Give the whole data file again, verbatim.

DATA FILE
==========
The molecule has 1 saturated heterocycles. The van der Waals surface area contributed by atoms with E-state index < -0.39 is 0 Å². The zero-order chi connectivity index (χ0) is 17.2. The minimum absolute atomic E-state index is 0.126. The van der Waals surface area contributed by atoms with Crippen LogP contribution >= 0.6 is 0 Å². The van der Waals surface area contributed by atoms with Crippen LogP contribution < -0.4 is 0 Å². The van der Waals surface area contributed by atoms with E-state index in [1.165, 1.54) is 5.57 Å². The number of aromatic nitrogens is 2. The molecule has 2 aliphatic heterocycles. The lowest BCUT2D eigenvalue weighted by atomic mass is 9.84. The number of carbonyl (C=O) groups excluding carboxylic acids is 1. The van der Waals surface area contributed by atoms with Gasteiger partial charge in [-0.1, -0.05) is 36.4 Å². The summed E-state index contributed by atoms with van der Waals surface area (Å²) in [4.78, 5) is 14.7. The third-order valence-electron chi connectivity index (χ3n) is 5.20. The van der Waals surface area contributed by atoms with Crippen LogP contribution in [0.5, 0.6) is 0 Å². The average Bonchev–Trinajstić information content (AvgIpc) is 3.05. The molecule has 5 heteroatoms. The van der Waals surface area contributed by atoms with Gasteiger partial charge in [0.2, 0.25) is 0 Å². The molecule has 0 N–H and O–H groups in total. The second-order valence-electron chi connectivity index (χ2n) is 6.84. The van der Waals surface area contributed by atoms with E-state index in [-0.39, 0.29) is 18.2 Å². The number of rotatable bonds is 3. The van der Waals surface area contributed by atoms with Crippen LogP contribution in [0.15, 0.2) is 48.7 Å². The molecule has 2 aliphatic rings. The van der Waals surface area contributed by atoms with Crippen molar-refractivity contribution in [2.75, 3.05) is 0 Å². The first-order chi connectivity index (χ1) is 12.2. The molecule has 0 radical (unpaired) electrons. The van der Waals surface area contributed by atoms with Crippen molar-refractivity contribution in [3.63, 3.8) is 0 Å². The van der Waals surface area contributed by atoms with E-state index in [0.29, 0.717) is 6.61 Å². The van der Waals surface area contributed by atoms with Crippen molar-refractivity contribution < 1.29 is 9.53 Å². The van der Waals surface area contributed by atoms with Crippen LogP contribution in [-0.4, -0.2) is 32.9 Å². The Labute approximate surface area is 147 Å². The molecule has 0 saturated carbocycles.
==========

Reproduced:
The molecule has 1 saturated heterocycles. The van der Waals surface area contributed by atoms with E-state index < -0.39 is 0 Å². The zero-order chi connectivity index (χ0) is 17.2. The minimum absolute atomic E-state index is 0.126. The van der Waals surface area contributed by atoms with Crippen LogP contribution >= 0.6 is 0 Å². The van der Waals surface area contributed by atoms with Crippen LogP contribution < -0.4 is 0 Å². The van der Waals surface area contributed by atoms with E-state index in [1.165, 1.54) is 5.57 Å². The number of aromatic nitrogens is 2. The molecule has 2 aliphatic heterocycles. The lowest BCUT2D eigenvalue weighted by atomic mass is 9.84. The number of carbonyl (C=O) groups excluding carboxylic acids is 1. The van der Waals surface area contributed by atoms with Gasteiger partial charge in [-0.1, -0.05) is 36.4 Å². The summed E-state index contributed by atoms with van der Waals surface area (Å²) in [4.78, 5) is 14.7. The third-order valence-electron chi connectivity index (χ3n) is 5.20. The van der Waals surface area contributed by atoms with Crippen LogP contribution in [0.5, 0.6) is 0 Å². The average Bonchev–Trinajstić information content (AvgIpc) is 3.05. The molecule has 5 heteroatoms. The van der Waals surface area contributed by atoms with Gasteiger partial charge in [0.2, 0.25) is 0 Å². The molecule has 0 N–H and O–H groups in total. The second-order valence-electron chi connectivity index (χ2n) is 6.84. The van der Waals surface area contributed by atoms with E-state index in [-0.39, 0.29) is 18.2 Å². The number of rotatable bonds is 3. The van der Waals surface area contributed by atoms with Crippen LogP contribution in [0.15, 0.2) is 48.7 Å². The molecule has 2 aliphatic rings. The van der Waals surface area contributed by atoms with Crippen molar-refractivity contribution in [2.75, 3.05) is 0 Å². The first-order chi connectivity index (χ1) is 12.2. The molecule has 0 radical (unpaired) electrons. The van der Waals surface area contributed by atoms with Crippen molar-refractivity contribution in [3.63, 3.8) is 0 Å². The van der Waals surface area contributed by atoms with E-state index in [0.29, 0.717) is 6.61 Å². The van der Waals surface area contributed by atoms with Crippen molar-refractivity contribution < 1.29 is 9.53 Å². The van der Waals surface area contributed by atoms with Crippen LogP contribution in [-0.4, -0.2) is 32.9 Å². The Labute approximate surface area is 147 Å². The molecule has 0 saturated carbocycles.